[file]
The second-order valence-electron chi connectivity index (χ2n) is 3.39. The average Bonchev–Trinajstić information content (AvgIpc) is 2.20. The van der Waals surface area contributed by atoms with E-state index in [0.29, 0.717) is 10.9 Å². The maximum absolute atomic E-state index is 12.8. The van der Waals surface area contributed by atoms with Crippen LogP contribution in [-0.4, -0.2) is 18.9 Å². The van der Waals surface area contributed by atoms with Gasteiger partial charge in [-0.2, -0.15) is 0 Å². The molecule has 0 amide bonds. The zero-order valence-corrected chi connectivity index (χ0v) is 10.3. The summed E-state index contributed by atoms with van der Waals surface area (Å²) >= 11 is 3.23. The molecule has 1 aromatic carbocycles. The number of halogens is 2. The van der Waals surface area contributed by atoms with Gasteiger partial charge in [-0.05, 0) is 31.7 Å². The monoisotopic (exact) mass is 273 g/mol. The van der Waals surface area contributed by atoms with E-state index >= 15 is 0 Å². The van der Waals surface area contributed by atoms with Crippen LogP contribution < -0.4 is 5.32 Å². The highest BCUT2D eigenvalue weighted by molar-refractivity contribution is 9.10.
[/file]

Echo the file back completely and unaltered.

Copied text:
The second-order valence-electron chi connectivity index (χ2n) is 3.39. The average Bonchev–Trinajstić information content (AvgIpc) is 2.20. The van der Waals surface area contributed by atoms with E-state index in [0.29, 0.717) is 10.9 Å². The maximum absolute atomic E-state index is 12.8. The van der Waals surface area contributed by atoms with Crippen LogP contribution in [-0.4, -0.2) is 18.9 Å². The van der Waals surface area contributed by atoms with Gasteiger partial charge in [-0.2, -0.15) is 0 Å². The molecule has 0 amide bonds. The zero-order valence-corrected chi connectivity index (χ0v) is 10.3. The summed E-state index contributed by atoms with van der Waals surface area (Å²) >= 11 is 3.23. The molecule has 1 aromatic carbocycles. The number of halogens is 2. The van der Waals surface area contributed by atoms with Gasteiger partial charge in [-0.05, 0) is 31.7 Å². The monoisotopic (exact) mass is 273 g/mol. The van der Waals surface area contributed by atoms with E-state index >= 15 is 0 Å². The van der Waals surface area contributed by atoms with Crippen LogP contribution < -0.4 is 5.32 Å². The highest BCUT2D eigenvalue weighted by molar-refractivity contribution is 9.10.